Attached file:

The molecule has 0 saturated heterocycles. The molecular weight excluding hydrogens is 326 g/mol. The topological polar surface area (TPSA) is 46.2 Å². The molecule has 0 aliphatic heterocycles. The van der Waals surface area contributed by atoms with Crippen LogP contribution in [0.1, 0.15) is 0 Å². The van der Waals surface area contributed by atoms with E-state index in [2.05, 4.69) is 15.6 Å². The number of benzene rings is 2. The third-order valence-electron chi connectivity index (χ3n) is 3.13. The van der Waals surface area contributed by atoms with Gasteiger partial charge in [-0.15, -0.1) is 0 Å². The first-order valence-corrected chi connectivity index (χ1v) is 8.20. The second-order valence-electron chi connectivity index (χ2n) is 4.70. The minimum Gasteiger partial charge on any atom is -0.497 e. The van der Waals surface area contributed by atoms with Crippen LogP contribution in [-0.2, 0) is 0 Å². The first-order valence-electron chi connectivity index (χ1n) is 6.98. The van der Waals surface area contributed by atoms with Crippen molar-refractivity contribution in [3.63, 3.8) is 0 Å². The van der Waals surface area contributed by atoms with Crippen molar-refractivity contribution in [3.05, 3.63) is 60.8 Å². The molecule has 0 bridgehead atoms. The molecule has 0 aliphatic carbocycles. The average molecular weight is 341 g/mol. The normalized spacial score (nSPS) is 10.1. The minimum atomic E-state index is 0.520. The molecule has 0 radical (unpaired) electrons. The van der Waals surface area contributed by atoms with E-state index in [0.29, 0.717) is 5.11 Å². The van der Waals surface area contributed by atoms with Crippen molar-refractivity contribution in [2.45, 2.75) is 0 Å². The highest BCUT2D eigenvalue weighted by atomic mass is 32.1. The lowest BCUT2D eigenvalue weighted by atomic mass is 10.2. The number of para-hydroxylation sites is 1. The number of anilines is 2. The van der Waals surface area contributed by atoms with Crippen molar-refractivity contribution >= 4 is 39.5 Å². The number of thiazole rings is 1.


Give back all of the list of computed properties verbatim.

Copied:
The molecule has 0 saturated heterocycles. The molecular weight excluding hydrogens is 326 g/mol. The topological polar surface area (TPSA) is 46.2 Å². The molecule has 0 aliphatic heterocycles. The van der Waals surface area contributed by atoms with Crippen LogP contribution in [0.1, 0.15) is 0 Å². The van der Waals surface area contributed by atoms with E-state index in [2.05, 4.69) is 15.6 Å². The number of benzene rings is 2. The third-order valence-electron chi connectivity index (χ3n) is 3.13. The van der Waals surface area contributed by atoms with Gasteiger partial charge in [-0.15, -0.1) is 0 Å². The first-order valence-corrected chi connectivity index (χ1v) is 8.20. The second-order valence-electron chi connectivity index (χ2n) is 4.70. The minimum Gasteiger partial charge on any atom is -0.497 e. The van der Waals surface area contributed by atoms with Crippen LogP contribution in [-0.2, 0) is 0 Å². The first-order valence-electron chi connectivity index (χ1n) is 6.98. The van der Waals surface area contributed by atoms with Crippen molar-refractivity contribution in [3.63, 3.8) is 0 Å². The van der Waals surface area contributed by atoms with Crippen molar-refractivity contribution in [3.05, 3.63) is 60.8 Å². The molecule has 0 bridgehead atoms. The molecule has 0 aliphatic carbocycles. The average molecular weight is 341 g/mol. The normalized spacial score (nSPS) is 10.1. The minimum atomic E-state index is 0.520. The molecule has 0 radical (unpaired) electrons. The van der Waals surface area contributed by atoms with E-state index in [0.29, 0.717) is 5.11 Å². The van der Waals surface area contributed by atoms with Crippen molar-refractivity contribution in [2.45, 2.75) is 0 Å². The highest BCUT2D eigenvalue weighted by atomic mass is 32.1. The lowest BCUT2D eigenvalue weighted by atomic mass is 10.2. The number of para-hydroxylation sites is 1. The number of anilines is 2. The van der Waals surface area contributed by atoms with Crippen molar-refractivity contribution >= 4 is 39.5 Å². The number of thiazole rings is 1.